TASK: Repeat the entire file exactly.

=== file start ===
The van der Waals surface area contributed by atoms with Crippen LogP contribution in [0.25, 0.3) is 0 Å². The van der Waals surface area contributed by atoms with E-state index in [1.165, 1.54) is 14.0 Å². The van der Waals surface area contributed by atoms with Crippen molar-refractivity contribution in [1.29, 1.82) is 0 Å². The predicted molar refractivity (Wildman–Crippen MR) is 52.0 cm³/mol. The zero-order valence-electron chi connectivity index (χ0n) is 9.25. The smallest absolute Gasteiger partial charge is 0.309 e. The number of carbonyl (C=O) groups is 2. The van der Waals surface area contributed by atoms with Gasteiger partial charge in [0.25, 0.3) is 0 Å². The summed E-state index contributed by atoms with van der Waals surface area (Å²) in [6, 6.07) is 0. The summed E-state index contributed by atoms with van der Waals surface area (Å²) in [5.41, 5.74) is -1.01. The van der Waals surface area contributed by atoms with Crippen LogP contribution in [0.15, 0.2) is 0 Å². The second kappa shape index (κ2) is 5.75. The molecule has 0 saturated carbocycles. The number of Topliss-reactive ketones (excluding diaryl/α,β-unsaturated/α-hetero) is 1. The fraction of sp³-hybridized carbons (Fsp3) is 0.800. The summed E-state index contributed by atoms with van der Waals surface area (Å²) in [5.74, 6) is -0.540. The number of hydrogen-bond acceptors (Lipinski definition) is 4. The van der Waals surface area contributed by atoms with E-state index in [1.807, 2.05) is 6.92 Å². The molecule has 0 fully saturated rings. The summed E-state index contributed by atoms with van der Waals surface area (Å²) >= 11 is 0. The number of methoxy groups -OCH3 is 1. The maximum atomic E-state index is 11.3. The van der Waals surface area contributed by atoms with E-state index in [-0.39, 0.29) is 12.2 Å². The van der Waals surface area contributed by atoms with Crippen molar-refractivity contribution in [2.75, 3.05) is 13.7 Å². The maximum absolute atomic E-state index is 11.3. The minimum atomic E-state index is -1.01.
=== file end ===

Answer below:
The van der Waals surface area contributed by atoms with Crippen LogP contribution in [0.25, 0.3) is 0 Å². The van der Waals surface area contributed by atoms with E-state index in [1.165, 1.54) is 14.0 Å². The van der Waals surface area contributed by atoms with Crippen molar-refractivity contribution in [1.29, 1.82) is 0 Å². The predicted molar refractivity (Wildman–Crippen MR) is 52.0 cm³/mol. The zero-order valence-electron chi connectivity index (χ0n) is 9.25. The smallest absolute Gasteiger partial charge is 0.309 e. The number of carbonyl (C=O) groups is 2. The van der Waals surface area contributed by atoms with Gasteiger partial charge in [0.25, 0.3) is 0 Å². The summed E-state index contributed by atoms with van der Waals surface area (Å²) in [6, 6.07) is 0. The summed E-state index contributed by atoms with van der Waals surface area (Å²) in [5.41, 5.74) is -1.01. The van der Waals surface area contributed by atoms with Crippen LogP contribution in [0.15, 0.2) is 0 Å². The second kappa shape index (κ2) is 5.75. The molecule has 0 saturated carbocycles. The number of Topliss-reactive ketones (excluding diaryl/α,β-unsaturated/α-hetero) is 1. The fraction of sp³-hybridized carbons (Fsp3) is 0.800. The summed E-state index contributed by atoms with van der Waals surface area (Å²) in [5.74, 6) is -0.540. The number of hydrogen-bond acceptors (Lipinski definition) is 4. The van der Waals surface area contributed by atoms with E-state index in [1.807, 2.05) is 6.92 Å². The molecule has 0 fully saturated rings. The summed E-state index contributed by atoms with van der Waals surface area (Å²) >= 11 is 0. The number of methoxy groups -OCH3 is 1. The maximum atomic E-state index is 11.3. The van der Waals surface area contributed by atoms with E-state index in [-0.39, 0.29) is 12.2 Å². The van der Waals surface area contributed by atoms with Crippen molar-refractivity contribution in [2.75, 3.05) is 13.7 Å². The maximum absolute atomic E-state index is 11.3. The minimum atomic E-state index is -1.01.